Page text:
From St Andrews Abbey Website.
[quote=Saint Andrews Abbey Website]The Medal of St. Benedict
St. Benedict blessed by God both in grace and in name, Patriarch of Western Monasticism, and founder of the Order which bears his name, was born in Nursia, Italy, in 480 and died in 547. As the Cross of our Lord Jesus Christ was a chief object of devotion to the early Christians, so it was to Benedict. It was this devotion to the Cross, the sign of our redemption, that gave rise to the medal of St. Benedict, for devotion to the Medal of St. Benedict is above all else devotion to the sign of our salvation. The Saint often employed the sign of the Cross to work miracles and to overcome the devil and his temptations. From the earliest centuries after his death Benedict is represented bearing the Cross of Christ together with the Holy Rule.
The Jubilee Medal of St. Benedict represents on the one side the holy Patriarch holding in the one hand the cross, and in the other the Holy Rule. On the other side is shown a cross with certain letters on and around it. They are in reality ejaculatory prayers which may have been frequently in the mouth of St. Benedict himself. The letters in the angles of the cross, C. S. P. B., stand for the words: Crux Sancti Patris Benedicti. (The Cross of Holy Father Benedict.) On the perpendicular bar of the cross are the letters: C. S. S. M. L., They signify: Crux Sacra Sit Mihi Lux. ( May the Holy Cross be my light.) On the horizontal bar we find: N. D. S. M. D., that is, Non Draco Sit Mihi Dux. ( Let not the Dragon be my guide.) Around the margin may be seen: V. R. S. N. S. M. V. S. M. Q. L. I. V. B. These initials stand for the verses: Vade Retro Satana! Nunquam Suade Mihi Vana. Sunt Mala Quae Libas; Ipse Venena Bibas. ( Be gone, Satan! Suggest not to me thy vain things. The cup thou proffer est me is evil; drink thou thy poison.) These or similar words may have been used by St. Benedict when making use of the sign of the cross against the devil and his temptations.
Above the Cross we find the word PAX ( Peace), the motto of the Benedictine Order, to denote a blessing which the Medal brings upon the devout wearer. On the right side of St. Benedict is the poisoned cup, shattered by the sign of the Cross, which the Saint made over it; on his left we have a raven about to carry away a poisoned loaf of bread sent to the holy Patriarch. Above the cup and the rave stands the inscription: Crux S. Patris Benedicti. ( The Cross of Holy Father Benedict.) Around the edge of the same side are the words: Ejus in Obitu nostro Praesentia Muniamur. ( At our death may we be protected by his presence. Below we read: Ex S. Monte Casino. MDCCCLXXX. Abbey of Monte Cassino, 1880.)
No special way of carrying or applying the Medal is prescribed. It may be worn about the neck, attached to the scapular or the Rosary, or otherwise carried about one’s person. It may be dipped into the water or medicine to be given to the sick: or it may be applied to their wounds. Often it is placed in the foundations of houses, hung over the doors or on the walls of dwelling places, stables, barns, or attached to automobiles, to call down God’s blessing and the protection of St. Benedict, and the power of the Church’s blessing. Also no particular prayers are prescribed, as the devout wearing itself is a continual silent prayer. If, however, some extraordinary favor through the use of the Medal is sought, one may make a novena or triduum, making each day the Way of the Cross, or reciting five Our Fathers and Hail Marys in honor of the five wounds of our Lord, and saying some prayers in honor of St. Benedict. In time of temptation, it is advisable to hold the Medal in one’s hand, kiss it reverently, and make use of the ejaculatory prayers on the Medal.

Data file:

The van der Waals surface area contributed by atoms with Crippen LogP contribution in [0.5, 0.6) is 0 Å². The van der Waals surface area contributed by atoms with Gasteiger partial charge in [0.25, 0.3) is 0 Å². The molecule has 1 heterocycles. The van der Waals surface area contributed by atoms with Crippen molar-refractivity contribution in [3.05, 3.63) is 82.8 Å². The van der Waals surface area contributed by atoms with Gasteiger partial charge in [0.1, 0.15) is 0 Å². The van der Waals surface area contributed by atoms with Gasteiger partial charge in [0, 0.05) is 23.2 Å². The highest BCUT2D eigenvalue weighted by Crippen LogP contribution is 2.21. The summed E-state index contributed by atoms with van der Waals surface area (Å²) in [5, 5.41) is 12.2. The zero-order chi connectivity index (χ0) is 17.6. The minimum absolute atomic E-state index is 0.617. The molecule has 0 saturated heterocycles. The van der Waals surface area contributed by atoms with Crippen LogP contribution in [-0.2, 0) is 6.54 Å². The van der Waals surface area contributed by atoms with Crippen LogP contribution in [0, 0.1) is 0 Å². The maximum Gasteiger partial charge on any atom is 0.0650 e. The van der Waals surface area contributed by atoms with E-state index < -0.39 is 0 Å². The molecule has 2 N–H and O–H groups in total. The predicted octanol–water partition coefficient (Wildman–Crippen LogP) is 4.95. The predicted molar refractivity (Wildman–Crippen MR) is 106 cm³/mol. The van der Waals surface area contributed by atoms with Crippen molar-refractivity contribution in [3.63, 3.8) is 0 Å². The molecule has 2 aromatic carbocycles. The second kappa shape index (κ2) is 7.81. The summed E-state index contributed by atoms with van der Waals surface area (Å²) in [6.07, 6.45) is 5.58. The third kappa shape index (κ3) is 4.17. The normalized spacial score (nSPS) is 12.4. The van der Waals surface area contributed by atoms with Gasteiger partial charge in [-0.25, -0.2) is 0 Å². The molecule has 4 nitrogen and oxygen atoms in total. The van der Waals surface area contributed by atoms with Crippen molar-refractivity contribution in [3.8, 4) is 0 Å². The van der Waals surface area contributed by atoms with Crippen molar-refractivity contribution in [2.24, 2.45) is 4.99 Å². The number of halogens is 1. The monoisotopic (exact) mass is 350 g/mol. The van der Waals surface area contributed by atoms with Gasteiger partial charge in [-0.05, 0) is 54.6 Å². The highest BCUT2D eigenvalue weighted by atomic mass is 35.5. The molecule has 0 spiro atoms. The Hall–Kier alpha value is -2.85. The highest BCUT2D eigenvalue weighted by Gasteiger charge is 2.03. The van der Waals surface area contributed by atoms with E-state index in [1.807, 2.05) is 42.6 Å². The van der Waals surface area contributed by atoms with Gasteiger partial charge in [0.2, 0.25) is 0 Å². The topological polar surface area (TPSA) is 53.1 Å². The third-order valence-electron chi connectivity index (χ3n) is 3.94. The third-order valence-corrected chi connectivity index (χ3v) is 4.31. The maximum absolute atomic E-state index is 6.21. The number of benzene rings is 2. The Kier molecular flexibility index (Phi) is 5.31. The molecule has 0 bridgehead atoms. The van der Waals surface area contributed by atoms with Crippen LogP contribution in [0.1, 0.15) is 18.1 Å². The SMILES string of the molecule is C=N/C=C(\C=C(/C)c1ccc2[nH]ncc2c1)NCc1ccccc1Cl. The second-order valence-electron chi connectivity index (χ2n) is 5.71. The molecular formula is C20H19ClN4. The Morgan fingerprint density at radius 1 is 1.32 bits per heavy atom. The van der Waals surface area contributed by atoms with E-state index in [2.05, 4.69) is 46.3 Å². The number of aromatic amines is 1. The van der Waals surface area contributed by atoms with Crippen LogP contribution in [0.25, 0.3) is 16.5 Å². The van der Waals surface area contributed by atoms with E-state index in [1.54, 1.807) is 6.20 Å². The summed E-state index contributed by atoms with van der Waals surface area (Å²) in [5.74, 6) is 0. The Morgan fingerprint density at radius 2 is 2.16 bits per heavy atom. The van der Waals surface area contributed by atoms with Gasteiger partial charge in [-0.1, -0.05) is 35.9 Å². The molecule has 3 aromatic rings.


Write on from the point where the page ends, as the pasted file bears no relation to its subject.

The only medal in existence the blessing of which the church has honored with a special exorcism and in the Roman Ritual, is the Medal of Saint Benedict. As in the case in all her greater blessings, the Church begins by exorcising the medals to be blessed, in order to withdraw them from the influence of the evil spirit. Next follows the blessing proper. The following is a translation of a shorter form for blessing the Medal of St Benedict. This blessing must be done by a Benedictine to obtain the full benefits of the medal.
V. Our help is in the name of the Lord.
R. Who made heaven and earth.
I exorcise you, O medals, by God the Father + Almighty, who made heaven and earth and all things that are in them. May all the power of the enemy, the entire diabolical host, all the assaults, all the illusions of Satan be removed and expelled from these medals: that they may be conducive to the health, both of mind and of body, of those who shall use them: In the name of the Father + Almighty, and of Jesus + Christ, His Son, our Lord, and of the Holy + Spirit, the Paraclete, and in the charity of the same Jesus Christ, our Lord, who shall come to judge the living and the dead, and the world by fire. Amen.
Let us pray!
Almighty God, giver of all good things, we humbly beseech you that, through the intercession of Saint Benedict, you will impart to these medals your + benediction: in order that all who carry them and earnestly strive to perform good works, may deserve to obtain health of mind and body, the grace of sanctification, and the indulgences granted to us; also that they may endeavor, with Your merciful help, to escape all the snares and deceits of the devil, and my be able to appear holy and stainless in Your sight. We ask this through Christ, our Lord. Amen.